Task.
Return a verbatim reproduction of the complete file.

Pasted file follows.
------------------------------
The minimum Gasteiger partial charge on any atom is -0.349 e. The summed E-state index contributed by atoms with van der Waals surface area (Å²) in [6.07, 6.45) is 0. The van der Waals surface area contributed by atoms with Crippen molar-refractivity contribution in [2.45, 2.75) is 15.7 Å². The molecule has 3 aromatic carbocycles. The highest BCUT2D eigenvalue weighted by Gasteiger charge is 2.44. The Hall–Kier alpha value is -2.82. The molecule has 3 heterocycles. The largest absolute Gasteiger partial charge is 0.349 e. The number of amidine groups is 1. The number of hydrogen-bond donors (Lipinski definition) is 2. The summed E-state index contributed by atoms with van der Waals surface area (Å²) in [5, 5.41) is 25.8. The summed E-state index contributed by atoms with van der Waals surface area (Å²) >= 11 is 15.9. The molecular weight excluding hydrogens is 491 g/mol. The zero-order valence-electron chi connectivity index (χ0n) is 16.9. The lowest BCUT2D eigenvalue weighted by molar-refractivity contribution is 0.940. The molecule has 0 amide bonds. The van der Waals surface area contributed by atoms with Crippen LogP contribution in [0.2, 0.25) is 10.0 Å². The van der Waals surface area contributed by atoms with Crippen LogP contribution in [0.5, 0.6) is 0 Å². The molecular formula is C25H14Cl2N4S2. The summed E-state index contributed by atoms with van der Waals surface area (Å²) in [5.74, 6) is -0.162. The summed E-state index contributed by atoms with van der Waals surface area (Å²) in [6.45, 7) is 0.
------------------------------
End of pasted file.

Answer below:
The minimum Gasteiger partial charge on any atom is -0.349 e. The summed E-state index contributed by atoms with van der Waals surface area (Å²) in [6.07, 6.45) is 0. The van der Waals surface area contributed by atoms with Crippen molar-refractivity contribution in [2.45, 2.75) is 15.7 Å². The molecule has 3 aromatic carbocycles. The highest BCUT2D eigenvalue weighted by Gasteiger charge is 2.44. The Hall–Kier alpha value is -2.82. The molecule has 3 heterocycles. The largest absolute Gasteiger partial charge is 0.349 e. The number of amidine groups is 1. The number of hydrogen-bond donors (Lipinski definition) is 2. The summed E-state index contributed by atoms with van der Waals surface area (Å²) in [5, 5.41) is 25.8. The summed E-state index contributed by atoms with van der Waals surface area (Å²) >= 11 is 15.9. The molecular weight excluding hydrogens is 491 g/mol. The zero-order valence-electron chi connectivity index (χ0n) is 16.9. The lowest BCUT2D eigenvalue weighted by molar-refractivity contribution is 0.940. The molecule has 0 amide bonds. The van der Waals surface area contributed by atoms with Crippen LogP contribution in [0.2, 0.25) is 10.0 Å². The van der Waals surface area contributed by atoms with Crippen LogP contribution in [0.5, 0.6) is 0 Å². The molecular formula is C25H14Cl2N4S2. The summed E-state index contributed by atoms with van der Waals surface area (Å²) in [5.74, 6) is -0.162. The summed E-state index contributed by atoms with van der Waals surface area (Å²) in [6.45, 7) is 0.